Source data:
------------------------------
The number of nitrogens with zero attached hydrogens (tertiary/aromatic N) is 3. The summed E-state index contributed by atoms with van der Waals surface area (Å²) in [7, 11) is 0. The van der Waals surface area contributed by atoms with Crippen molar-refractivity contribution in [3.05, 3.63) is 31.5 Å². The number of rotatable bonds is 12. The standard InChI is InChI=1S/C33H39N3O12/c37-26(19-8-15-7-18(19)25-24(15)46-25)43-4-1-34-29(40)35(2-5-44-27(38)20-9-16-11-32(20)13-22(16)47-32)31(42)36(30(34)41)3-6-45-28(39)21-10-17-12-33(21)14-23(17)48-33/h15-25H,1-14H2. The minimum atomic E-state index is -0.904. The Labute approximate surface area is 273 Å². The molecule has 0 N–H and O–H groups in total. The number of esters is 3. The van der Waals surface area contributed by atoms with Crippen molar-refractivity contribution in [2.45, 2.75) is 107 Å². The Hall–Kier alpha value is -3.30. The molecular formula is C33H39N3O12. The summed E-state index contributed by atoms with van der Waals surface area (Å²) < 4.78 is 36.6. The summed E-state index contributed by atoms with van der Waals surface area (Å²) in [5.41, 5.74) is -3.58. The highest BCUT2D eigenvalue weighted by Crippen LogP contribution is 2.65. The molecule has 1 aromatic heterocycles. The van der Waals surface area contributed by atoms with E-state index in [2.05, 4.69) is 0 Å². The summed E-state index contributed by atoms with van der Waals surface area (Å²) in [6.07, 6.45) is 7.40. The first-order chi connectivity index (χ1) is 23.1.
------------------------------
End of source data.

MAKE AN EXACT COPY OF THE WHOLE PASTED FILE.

The number of nitrogens with zero attached hydrogens (tertiary/aromatic N) is 3. The summed E-state index contributed by atoms with van der Waals surface area (Å²) in [7, 11) is 0. The van der Waals surface area contributed by atoms with Crippen molar-refractivity contribution in [3.05, 3.63) is 31.5 Å². The number of rotatable bonds is 12. The standard InChI is InChI=1S/C33H39N3O12/c37-26(19-8-15-7-18(19)25-24(15)46-25)43-4-1-34-29(40)35(2-5-44-27(38)20-9-16-11-32(20)13-22(16)47-32)31(42)36(30(34)41)3-6-45-28(39)21-10-17-12-33(21)14-23(17)48-33/h15-25H,1-14H2. The minimum atomic E-state index is -0.904. The Labute approximate surface area is 273 Å². The molecule has 0 N–H and O–H groups in total. The number of esters is 3. The van der Waals surface area contributed by atoms with Crippen molar-refractivity contribution in [2.45, 2.75) is 107 Å². The Hall–Kier alpha value is -3.30. The molecular formula is C33H39N3O12. The summed E-state index contributed by atoms with van der Waals surface area (Å²) < 4.78 is 36.6. The summed E-state index contributed by atoms with van der Waals surface area (Å²) in [5.41, 5.74) is -3.58. The highest BCUT2D eigenvalue weighted by Crippen LogP contribution is 2.65. The molecule has 1 aromatic heterocycles. The van der Waals surface area contributed by atoms with E-state index in [2.05, 4.69) is 0 Å². The summed E-state index contributed by atoms with van der Waals surface area (Å²) in [6.07, 6.45) is 7.40. The first-order chi connectivity index (χ1) is 23.1.